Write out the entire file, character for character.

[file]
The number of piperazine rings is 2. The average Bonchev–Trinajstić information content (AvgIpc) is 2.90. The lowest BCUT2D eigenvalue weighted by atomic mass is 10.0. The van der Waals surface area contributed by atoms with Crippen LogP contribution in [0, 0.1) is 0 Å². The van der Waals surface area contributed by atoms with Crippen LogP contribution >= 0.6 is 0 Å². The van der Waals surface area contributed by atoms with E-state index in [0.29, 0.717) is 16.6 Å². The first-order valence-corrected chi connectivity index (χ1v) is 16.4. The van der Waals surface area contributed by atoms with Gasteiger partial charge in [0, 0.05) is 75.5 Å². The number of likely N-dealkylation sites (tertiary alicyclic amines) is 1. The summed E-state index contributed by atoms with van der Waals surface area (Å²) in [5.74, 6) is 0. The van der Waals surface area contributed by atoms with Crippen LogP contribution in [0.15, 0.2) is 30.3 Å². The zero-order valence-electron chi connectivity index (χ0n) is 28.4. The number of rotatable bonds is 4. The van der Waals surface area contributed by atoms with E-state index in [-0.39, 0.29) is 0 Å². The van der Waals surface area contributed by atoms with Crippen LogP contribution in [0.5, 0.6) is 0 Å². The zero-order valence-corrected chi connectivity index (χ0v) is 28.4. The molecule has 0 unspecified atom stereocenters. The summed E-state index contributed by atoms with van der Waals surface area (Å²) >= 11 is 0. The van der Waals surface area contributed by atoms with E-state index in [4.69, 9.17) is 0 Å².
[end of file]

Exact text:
The number of piperazine rings is 2. The average Bonchev–Trinajstić information content (AvgIpc) is 2.90. The lowest BCUT2D eigenvalue weighted by atomic mass is 10.0. The van der Waals surface area contributed by atoms with Crippen LogP contribution in [0, 0.1) is 0 Å². The van der Waals surface area contributed by atoms with Crippen LogP contribution >= 0.6 is 0 Å². The van der Waals surface area contributed by atoms with E-state index in [0.29, 0.717) is 16.6 Å². The first-order valence-corrected chi connectivity index (χ1v) is 16.4. The van der Waals surface area contributed by atoms with Gasteiger partial charge in [0, 0.05) is 75.5 Å². The number of likely N-dealkylation sites (tertiary alicyclic amines) is 1. The summed E-state index contributed by atoms with van der Waals surface area (Å²) in [5.74, 6) is 0. The van der Waals surface area contributed by atoms with Crippen LogP contribution in [0.15, 0.2) is 30.3 Å². The zero-order valence-electron chi connectivity index (χ0n) is 28.4. The number of rotatable bonds is 4. The van der Waals surface area contributed by atoms with E-state index in [-0.39, 0.29) is 0 Å². The van der Waals surface area contributed by atoms with Crippen LogP contribution in [0.5, 0.6) is 0 Å². The zero-order valence-corrected chi connectivity index (χ0v) is 28.4. The molecule has 0 unspecified atom stereocenters. The summed E-state index contributed by atoms with van der Waals surface area (Å²) >= 11 is 0. The van der Waals surface area contributed by atoms with E-state index in [4.69, 9.17) is 0 Å².